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A new surge of tax creativity in response to the digital Big Bang

Emmanuelle Deglaire , Associate Professor

The consequences of digitalisation for our society are many and far-reaching. 

Reading time :
29 Jun 2018
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To take just one example, our town centres are losing their shops as delivery lorries clutter them up.

In a laudable attempt to revitalise urban shopping areas, the senators have just chosen taxation as a means of action. The idea is simple: make e-commerce companies with a turnover of more than €50 million collect a minimum tax of €1 per parcel delivered, calculated in proportion to both the purchase price of the goods delivered and the distance travelled by the parcel: 1% below 50km, 1.5% between 50 and 80 kilometres and 2% above that.

Emmanuelle Deglaire, Professor of Taxation and member of the LegalEDHEC research centre, and Michel Philippart, Professor of Supply Chain, join forces to decipher the underlying principles of this new proposal.

In operational terms, why are city-centre shops less economically efficient than e-commerce sites?

Let's take the simple example of a mid-range electric shaver from a major brand and compare the prices "free delivery". It costs €89.99 on Amazon. The 'official' price, recommended by the manufacturer and often applied by small retailers, is €109.99. French retailers with both a physical shop and an online shop, such as Boulanger or FNAC, sell it for €99.99.  To identify Amazon's advantage, we need to break down the costs into four key elements:

► The purchase price negotiated by Amazon with its global strike force is significantly lower than that negotiated by a town centre store.

Storage costs: a town-centre store will have to keep a stock of slow-moving items in inventory, whereas Amazon's stock will move much faster; the cost of safety stocks will be minimised.

Choice of assortment: Amazon can capitalise on a large amount of data and artificial intelligence tools to stock only products with a high probability of sale, and optimise its service rate. The city-centre shop will offer what the sales representative of the represented brand will push and without many tools. The cost of obsolescence is very low for Amazon, which has few unsold items, unlike the town centre retailer, who has to go through the sales phase for a greater number of items, unless he has decided to lower his service rate to avoid unsold items, but losing sales in the process.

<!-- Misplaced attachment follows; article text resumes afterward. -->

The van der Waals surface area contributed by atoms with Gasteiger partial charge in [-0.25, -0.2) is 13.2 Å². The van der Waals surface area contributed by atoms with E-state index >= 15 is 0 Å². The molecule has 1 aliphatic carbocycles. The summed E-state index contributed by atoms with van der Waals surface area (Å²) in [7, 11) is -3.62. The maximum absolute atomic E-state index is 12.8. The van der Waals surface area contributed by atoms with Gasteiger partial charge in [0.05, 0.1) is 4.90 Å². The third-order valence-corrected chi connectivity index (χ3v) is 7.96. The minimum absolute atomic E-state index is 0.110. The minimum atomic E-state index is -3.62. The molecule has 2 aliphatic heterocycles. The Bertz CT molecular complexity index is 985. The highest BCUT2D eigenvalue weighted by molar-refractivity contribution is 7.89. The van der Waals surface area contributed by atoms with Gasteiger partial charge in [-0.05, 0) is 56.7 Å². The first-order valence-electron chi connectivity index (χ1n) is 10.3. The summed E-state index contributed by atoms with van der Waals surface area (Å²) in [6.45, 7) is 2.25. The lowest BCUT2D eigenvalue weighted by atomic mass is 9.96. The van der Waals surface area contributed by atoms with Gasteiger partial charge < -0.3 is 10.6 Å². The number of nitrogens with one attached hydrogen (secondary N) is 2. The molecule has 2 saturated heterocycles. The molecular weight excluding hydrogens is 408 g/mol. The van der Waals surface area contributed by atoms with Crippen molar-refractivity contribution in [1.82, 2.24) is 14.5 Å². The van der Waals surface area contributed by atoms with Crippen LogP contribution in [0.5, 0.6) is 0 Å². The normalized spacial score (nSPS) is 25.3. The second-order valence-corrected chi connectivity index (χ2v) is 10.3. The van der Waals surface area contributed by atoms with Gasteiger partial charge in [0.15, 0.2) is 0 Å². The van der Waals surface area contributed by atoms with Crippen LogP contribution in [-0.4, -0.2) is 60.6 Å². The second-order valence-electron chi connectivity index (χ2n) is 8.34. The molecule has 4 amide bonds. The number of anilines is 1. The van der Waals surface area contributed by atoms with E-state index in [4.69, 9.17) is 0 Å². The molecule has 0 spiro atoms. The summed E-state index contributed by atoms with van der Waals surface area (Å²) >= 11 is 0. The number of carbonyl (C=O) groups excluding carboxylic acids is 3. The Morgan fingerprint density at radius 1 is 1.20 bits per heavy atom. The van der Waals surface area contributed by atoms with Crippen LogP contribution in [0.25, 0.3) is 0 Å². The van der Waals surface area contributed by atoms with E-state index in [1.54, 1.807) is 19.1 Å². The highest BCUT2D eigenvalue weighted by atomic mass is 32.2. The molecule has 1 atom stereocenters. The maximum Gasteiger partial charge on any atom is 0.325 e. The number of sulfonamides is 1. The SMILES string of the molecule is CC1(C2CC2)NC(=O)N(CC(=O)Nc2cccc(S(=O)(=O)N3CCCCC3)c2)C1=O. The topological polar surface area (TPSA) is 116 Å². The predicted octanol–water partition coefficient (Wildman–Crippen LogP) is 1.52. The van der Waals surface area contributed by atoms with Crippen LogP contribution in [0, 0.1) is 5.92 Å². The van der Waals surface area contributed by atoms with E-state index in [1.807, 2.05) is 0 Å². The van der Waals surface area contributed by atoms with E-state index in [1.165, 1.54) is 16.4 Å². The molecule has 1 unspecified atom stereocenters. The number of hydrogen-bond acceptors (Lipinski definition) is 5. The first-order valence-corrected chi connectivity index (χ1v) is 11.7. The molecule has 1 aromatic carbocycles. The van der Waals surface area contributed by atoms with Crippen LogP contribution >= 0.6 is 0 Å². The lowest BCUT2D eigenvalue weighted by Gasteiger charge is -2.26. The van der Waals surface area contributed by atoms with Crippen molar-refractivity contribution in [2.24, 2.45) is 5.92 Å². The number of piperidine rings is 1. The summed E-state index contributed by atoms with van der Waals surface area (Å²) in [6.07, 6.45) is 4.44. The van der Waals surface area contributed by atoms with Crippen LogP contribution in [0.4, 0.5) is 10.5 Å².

Fixed costs, particularly property: the price per square metre in city centres is much higher than in the logistics zones where Amazon is based. Shops have to pay for decoration and furnishings, whereas Amazon makes do with metal shelving. And the sales generated by a square metre of Amazon space are much higher than those generated by a square metre in a city centre.

Objectively speaking, a tax of 1 to 2% is not going to be enough to restore the balance of prices charged in favour of town-centre shops.

From a tax point of view, are the web giants in the same position as local businesses?

The hallmark of a global company is that it operates in several jurisdictions. The well-known mechanism of transfer pricing allows companies belonging to the same group to locate most of their profits in the structure located in a country with an attractive tax regime.

A small trader based in a single tax jurisdiction will not be able to do the same. And while there is no denying the possibilities for adjusting the tax burden under domestic law, these are out of all proportion to the opportunities opened up by multiple foreign locations. What's more, if the international company is digital, the field of possibilities is multiplied. The outdated principles of taxation have difficulty in reaching the profits made through a website, and apply only to offices, factories and shops.

So, after struggling to attract customers despite structurally much higher prices, the local shop is going to face a tax burden on its profits that is incommensurate with that of its digital and global competitor.

So is the battle lost in advance?

Some battles have already been won. For example, when it comes to VAT, big or small, digital or physical, the same tax will be applied, with the single criterion used throughout Europe being the buyer's place of residence.  This is a major achievement, given that the United States is currently fighting to subject its own national giants to the same principle for the Sale Tax applicable to sales made between two of its fifty States.

When it comes to taxing profits, much remains to be done. There is no doubt that the rules of international taxation are being rewritten under the impetus of the OECD. And without waiting, the European Union is moving towards a provisional 3% tax on digital activities aimed at the turnover of the giants in the sector.

But the depth of the social upheaval brought about by digital technology should not be underestimated. As the cost analysis above has shown, the quantity of data collected and the quality of the artificial intelligence tools used to exploit it are the key resources of tomorrow's great successes. So when will we see a tax on data? And why not a tax on AI? When oil became a strategic commodity, it prompted the creation of an ad hoc tax... 

As our senators have shown, one thing is certain when it comes to taxation: creativity knows no bounds!

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